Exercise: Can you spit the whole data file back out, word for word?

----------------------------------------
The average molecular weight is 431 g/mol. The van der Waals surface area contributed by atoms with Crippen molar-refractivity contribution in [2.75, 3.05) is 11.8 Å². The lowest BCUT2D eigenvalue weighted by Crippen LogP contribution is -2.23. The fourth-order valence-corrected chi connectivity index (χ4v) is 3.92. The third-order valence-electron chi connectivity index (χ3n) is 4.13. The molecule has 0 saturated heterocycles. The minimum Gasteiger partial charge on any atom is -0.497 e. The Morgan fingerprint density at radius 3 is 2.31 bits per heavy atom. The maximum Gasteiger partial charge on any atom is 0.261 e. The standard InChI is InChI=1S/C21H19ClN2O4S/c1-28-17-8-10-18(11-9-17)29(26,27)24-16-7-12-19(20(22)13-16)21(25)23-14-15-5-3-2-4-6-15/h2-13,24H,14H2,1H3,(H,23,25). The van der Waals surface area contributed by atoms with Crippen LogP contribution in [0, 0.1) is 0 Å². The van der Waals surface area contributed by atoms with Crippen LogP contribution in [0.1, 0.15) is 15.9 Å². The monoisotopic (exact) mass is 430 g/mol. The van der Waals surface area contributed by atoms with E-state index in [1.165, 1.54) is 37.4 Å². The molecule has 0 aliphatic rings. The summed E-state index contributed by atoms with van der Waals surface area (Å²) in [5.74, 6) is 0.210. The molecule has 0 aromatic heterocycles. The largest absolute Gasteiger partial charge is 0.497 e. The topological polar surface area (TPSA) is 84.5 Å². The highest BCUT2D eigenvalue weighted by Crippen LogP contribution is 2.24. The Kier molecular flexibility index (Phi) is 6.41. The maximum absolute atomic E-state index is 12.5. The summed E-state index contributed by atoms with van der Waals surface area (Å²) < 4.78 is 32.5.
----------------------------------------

The average molecular weight is 431 g/mol. The van der Waals surface area contributed by atoms with Crippen molar-refractivity contribution in [2.75, 3.05) is 11.8 Å². The lowest BCUT2D eigenvalue weighted by Crippen LogP contribution is -2.23. The fourth-order valence-corrected chi connectivity index (χ4v) is 3.92. The third-order valence-electron chi connectivity index (χ3n) is 4.13. The molecule has 0 saturated heterocycles. The minimum Gasteiger partial charge on any atom is -0.497 e. The Morgan fingerprint density at radius 3 is 2.31 bits per heavy atom. The maximum Gasteiger partial charge on any atom is 0.261 e. The standard InChI is InChI=1S/C21H19ClN2O4S/c1-28-17-8-10-18(11-9-17)29(26,27)24-16-7-12-19(20(22)13-16)21(25)23-14-15-5-3-2-4-6-15/h2-13,24H,14H2,1H3,(H,23,25). The van der Waals surface area contributed by atoms with Crippen LogP contribution in [0, 0.1) is 0 Å². The van der Waals surface area contributed by atoms with Crippen LogP contribution in [0.1, 0.15) is 15.9 Å². The monoisotopic (exact) mass is 430 g/mol. The van der Waals surface area contributed by atoms with E-state index in [1.165, 1.54) is 37.4 Å². The molecule has 0 aliphatic rings. The summed E-state index contributed by atoms with van der Waals surface area (Å²) in [5.74, 6) is 0.210. The molecule has 0 aromatic heterocycles. The largest absolute Gasteiger partial charge is 0.497 e. The topological polar surface area (TPSA) is 84.5 Å². The highest BCUT2D eigenvalue weighted by Crippen LogP contribution is 2.24. The Kier molecular flexibility index (Phi) is 6.41. The maximum absolute atomic E-state index is 12.5. The summed E-state index contributed by atoms with van der Waals surface area (Å²) < 4.78 is 32.5.